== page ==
Buhari would eventually emerge as the arrow head of this quest for power shift back to the North. Having first failed to defeat Obasanjo in 2003, he gradually, through speeches and sundry actions appealing to the Northern streets built massive following in the region, such that he could easily beat any opponent in the core Northern states.
And while this Buhari radical support base was somewhat watered down in 2007 with emergence of Umaru Ya'Adua as president, it returned more forcefully when Jonathan replaced him upon his death two years afterwards, so that Jonathan's victory in 2011 presidential polls sparked attacks that led to the death of hundreds in the North.
By 2013, the North had had enough of being out of power and wanted same by all means. The region pulled ranks, both those in the then ruling PDP and the opposition shared this common objective and worked actively for its realisation. And who was better to lead the quest than Buhari who was already assured of 12 million votes.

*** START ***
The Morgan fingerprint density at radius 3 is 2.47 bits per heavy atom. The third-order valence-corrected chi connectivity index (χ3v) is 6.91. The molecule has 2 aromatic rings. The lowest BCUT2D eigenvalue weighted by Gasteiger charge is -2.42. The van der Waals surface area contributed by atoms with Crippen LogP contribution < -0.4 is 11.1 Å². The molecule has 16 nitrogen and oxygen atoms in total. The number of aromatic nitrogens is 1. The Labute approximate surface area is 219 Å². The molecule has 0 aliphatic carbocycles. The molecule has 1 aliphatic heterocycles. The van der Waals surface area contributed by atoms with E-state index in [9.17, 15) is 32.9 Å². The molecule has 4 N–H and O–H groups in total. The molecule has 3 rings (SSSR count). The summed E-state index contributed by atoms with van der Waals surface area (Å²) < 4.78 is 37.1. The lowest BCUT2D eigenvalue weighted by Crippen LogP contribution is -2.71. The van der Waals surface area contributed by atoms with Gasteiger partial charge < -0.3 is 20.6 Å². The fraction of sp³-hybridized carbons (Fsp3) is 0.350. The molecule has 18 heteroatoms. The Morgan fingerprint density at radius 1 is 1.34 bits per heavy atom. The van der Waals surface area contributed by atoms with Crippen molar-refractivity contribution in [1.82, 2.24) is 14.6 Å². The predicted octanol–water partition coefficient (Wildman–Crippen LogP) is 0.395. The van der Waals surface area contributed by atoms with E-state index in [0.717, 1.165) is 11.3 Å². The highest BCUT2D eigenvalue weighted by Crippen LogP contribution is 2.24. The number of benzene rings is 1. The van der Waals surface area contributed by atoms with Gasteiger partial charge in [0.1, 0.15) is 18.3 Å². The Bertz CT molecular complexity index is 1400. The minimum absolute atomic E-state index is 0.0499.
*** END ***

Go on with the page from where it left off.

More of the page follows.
For the Southwest on the other hand, it was perhaps more than anything else, a desire by Tinubu who had emerged the conquering champion of the region to play at the national level. His initial idea was to become vice president, and possibly eventually president. Apparently, he had over-committed when it dawned on him that Buhari was not keen on having him as running mate.
The anti Jonathan sentiment had become prevalent in the Southwest, with the former president accused of neglecting the region in strategic appointments. With Buhari allegedly only offering to have him nominate his running mate, he had to make due, therefore, with nominating Yemi Osinbajo in his stead. And with the two zones, motivated by different factors, but all the same, united by the determination to take power, Jonathan's days were numbered.
But it was perhaps evident from day one that the Tinubu camp had leaped before looking. Whilst the North apparently wanted power for keeps, the prevalent belief in the Southwest was that the region will succeed the North after eight years, in what would be reciprocal support of the North in 2023. Instructively, the key basis for this expectation was and remains the anticipated goodwill of the North.